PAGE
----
On the Foundations of Environmental Policy
Chapter 17: Cement: Stock Dynamics and Complexity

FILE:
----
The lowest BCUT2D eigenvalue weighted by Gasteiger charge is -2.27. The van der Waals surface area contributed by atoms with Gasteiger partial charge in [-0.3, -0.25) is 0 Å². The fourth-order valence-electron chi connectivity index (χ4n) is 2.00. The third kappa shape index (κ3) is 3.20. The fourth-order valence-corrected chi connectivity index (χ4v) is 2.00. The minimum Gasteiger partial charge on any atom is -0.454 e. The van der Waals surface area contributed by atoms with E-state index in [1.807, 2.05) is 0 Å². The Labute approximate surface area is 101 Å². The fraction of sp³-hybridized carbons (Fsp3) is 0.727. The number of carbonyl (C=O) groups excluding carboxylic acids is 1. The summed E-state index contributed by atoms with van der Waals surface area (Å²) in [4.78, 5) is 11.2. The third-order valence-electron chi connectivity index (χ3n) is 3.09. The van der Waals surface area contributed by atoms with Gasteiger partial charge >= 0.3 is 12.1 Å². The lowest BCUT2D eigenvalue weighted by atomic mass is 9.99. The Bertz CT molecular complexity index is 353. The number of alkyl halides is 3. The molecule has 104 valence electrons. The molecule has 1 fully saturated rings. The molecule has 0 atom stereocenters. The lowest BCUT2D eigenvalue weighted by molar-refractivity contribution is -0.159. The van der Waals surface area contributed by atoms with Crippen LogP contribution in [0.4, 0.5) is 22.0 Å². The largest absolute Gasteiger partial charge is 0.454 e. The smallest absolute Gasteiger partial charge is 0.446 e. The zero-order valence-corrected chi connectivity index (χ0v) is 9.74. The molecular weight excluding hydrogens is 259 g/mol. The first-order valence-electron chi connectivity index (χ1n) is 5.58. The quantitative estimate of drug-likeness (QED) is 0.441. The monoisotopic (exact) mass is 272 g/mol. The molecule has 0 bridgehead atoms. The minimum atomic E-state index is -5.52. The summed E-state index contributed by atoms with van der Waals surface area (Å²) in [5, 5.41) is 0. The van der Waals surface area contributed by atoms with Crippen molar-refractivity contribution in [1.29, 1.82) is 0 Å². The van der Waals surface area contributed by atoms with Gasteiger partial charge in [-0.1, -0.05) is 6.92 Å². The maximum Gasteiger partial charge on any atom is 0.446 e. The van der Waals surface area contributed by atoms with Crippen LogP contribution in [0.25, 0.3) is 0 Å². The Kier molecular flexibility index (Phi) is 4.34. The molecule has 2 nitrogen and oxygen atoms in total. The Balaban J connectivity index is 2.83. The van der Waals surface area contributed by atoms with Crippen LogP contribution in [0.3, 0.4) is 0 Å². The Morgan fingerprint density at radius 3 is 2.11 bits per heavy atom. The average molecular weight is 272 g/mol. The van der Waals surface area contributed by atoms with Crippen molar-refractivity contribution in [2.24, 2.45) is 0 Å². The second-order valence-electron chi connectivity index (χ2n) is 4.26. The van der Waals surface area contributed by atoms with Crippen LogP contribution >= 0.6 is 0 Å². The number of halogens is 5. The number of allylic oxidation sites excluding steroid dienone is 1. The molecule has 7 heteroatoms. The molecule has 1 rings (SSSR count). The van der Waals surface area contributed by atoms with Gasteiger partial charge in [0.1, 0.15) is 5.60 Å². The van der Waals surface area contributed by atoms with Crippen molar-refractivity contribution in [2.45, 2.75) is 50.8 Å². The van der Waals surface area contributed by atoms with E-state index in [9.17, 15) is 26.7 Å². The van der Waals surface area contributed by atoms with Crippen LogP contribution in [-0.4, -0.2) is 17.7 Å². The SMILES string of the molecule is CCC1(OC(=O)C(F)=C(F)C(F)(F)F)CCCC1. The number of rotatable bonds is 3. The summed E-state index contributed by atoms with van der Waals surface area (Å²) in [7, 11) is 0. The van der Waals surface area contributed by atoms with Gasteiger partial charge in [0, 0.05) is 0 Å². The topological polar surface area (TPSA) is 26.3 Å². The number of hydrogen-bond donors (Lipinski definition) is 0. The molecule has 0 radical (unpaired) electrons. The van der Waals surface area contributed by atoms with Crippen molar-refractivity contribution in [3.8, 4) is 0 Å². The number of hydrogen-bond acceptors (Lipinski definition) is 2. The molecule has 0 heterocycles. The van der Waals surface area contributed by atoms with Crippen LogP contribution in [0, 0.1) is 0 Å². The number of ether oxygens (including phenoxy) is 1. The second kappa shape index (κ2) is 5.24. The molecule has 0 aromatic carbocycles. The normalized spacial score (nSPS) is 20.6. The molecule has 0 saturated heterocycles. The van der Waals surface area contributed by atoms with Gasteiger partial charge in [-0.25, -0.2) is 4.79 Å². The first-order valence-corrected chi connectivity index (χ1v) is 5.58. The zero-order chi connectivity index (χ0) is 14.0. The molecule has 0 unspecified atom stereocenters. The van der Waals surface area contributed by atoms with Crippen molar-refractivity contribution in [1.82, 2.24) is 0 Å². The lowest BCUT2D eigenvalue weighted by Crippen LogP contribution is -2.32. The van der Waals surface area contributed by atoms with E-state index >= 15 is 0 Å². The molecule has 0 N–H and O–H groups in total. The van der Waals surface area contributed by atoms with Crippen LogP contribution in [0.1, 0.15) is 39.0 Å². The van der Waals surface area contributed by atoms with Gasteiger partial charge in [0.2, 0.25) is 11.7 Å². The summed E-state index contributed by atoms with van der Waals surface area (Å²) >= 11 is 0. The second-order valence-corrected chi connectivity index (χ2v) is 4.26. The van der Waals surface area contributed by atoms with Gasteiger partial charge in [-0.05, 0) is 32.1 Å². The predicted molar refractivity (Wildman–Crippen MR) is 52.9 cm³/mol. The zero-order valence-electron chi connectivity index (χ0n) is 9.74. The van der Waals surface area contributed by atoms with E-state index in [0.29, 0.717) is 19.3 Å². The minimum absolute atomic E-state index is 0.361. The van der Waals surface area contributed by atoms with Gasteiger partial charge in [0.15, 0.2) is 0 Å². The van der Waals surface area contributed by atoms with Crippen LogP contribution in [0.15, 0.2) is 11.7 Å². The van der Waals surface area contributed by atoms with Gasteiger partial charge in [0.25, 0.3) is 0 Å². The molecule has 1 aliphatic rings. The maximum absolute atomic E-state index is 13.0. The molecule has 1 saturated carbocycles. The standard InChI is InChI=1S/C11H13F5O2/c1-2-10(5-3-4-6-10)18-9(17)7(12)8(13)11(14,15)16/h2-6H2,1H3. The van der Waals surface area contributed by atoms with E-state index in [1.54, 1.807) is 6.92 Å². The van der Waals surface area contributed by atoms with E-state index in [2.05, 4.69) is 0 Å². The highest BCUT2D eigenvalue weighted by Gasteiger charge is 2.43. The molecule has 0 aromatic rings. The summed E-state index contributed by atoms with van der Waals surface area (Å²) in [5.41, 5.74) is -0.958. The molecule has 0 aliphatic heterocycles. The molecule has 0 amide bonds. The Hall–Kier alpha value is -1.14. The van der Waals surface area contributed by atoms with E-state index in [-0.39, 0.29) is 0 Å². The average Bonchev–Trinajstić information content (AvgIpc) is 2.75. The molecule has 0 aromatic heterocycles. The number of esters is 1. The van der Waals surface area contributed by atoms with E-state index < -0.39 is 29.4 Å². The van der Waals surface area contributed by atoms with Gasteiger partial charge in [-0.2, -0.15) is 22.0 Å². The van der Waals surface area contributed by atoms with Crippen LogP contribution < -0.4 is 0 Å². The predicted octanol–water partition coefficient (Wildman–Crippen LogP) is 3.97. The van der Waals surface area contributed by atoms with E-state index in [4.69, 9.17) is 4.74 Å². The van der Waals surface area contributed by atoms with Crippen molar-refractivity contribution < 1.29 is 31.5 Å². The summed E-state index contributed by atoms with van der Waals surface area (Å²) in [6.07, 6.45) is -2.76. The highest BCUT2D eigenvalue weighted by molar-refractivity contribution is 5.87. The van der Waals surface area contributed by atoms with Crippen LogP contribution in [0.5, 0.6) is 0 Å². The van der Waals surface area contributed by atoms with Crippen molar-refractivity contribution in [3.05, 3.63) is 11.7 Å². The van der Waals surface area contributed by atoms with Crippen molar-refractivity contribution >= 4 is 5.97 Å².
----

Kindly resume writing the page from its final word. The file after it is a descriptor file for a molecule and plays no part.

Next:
∗ with Eva Kiesele 17.1 Introduction: Cement Production – from a Cheap Substitute to a Key Industry This case study focuses on the interplay of joint production and stock dynamics. In Section 4.4, we highlighted that by their very property of persistency over time, stocks are likely to create future eﬀects on production and consumption possibilities, and economic choice. We then argued that stocks are a source of generalised joint production over time (cf. Section 4.4.2). Considering the example of cement manufacture in Germany from its beginnings in the early nineteenth century to the largescale industrial production of today, we shall now demonstrate how the build-up of capital stocks and their interrelation can lead to an increase in the complexity of the economy. It is for several reasons that the cement industry is well suited for that purpose: • Ease of description. The cement production is a primary industry. Its inputs and outputs are relatively few homogeneous and standardised mass products, and the production process is quite simple. The industry can thus be characterised completely by its input and output ﬂows and a small number of technical properties. • Economic signiﬁcance. Although its annual turnover is rather small (in the 1990s about 0.15 % of German GDP, BDZ 1998), the cement industry is of major relevance to the gross domestic product: cement is a necessary input in the production of many investment goods, particularly in the whole construction industry, comprising about 13 % of GDP by the mid 1990s (BDZ 1998: 33)...
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